In Bio-Fuel We Trust

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Publication year: 2006
Relevant Sustainable Development Goals (SDGs):
SDG 16 Peace, justice and strong institutionsSDG 7 Affordable and clean energy
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In bio-fuel we trust. Or do we? In this chapter, ethnographic material from Sweden is used to discuss ways sin which trust may influence the choice of bio-fuel for heating purposes. The meaning and substance of trust or distrust, as well as the very conditions for trust, are elaborated on in relation to solar and bio-pellet systems, district heating with bio-fuel, and traditional fireplaces. An important conclusion of this chapter is that the degree to which people perceive others as being like themselves or not tends to be decisive for whether these others are to be trusted, and therefore worth listening to. The context and situation in which a certain heating system is being chosen does not only involve trust in individuals, however, but in companies and the authorities, as well as in the arterfacts themselves. An example is given on how distrust of district heating companies led house owners to reject an offer of district heating despite the comfort and environmental benefit this could have provided. it is shown how this distrust might be resolved by making the rhythm of households and sitrict heating companies more in step with one another. The strong emotional attachment to and deep-felt trust in the traditional fireplace is also analysed, and a question is put forward as to whether these feelings could be transferred to modern bio-pellet stoves. Finally, our great and assured trust in bio-fuel as a main solution to global climate change is shortly commented upon and partly questioned.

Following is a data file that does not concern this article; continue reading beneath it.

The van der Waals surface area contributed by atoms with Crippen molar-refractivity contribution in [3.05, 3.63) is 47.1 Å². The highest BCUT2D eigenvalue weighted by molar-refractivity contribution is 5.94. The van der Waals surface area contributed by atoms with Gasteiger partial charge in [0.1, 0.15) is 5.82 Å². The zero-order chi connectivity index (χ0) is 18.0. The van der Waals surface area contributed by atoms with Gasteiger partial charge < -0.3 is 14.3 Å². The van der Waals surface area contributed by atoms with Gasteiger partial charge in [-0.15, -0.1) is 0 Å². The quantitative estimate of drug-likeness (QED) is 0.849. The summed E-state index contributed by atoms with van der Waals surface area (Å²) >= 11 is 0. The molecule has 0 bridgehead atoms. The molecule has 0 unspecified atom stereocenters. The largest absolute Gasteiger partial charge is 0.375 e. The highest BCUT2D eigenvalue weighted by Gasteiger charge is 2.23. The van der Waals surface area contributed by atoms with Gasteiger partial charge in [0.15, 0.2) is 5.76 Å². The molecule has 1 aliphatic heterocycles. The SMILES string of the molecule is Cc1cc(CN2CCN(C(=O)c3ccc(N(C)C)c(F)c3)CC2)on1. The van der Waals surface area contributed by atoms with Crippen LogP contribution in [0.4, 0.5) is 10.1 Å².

Annette Henning

Högskolan Dalarna; Miljöteknik
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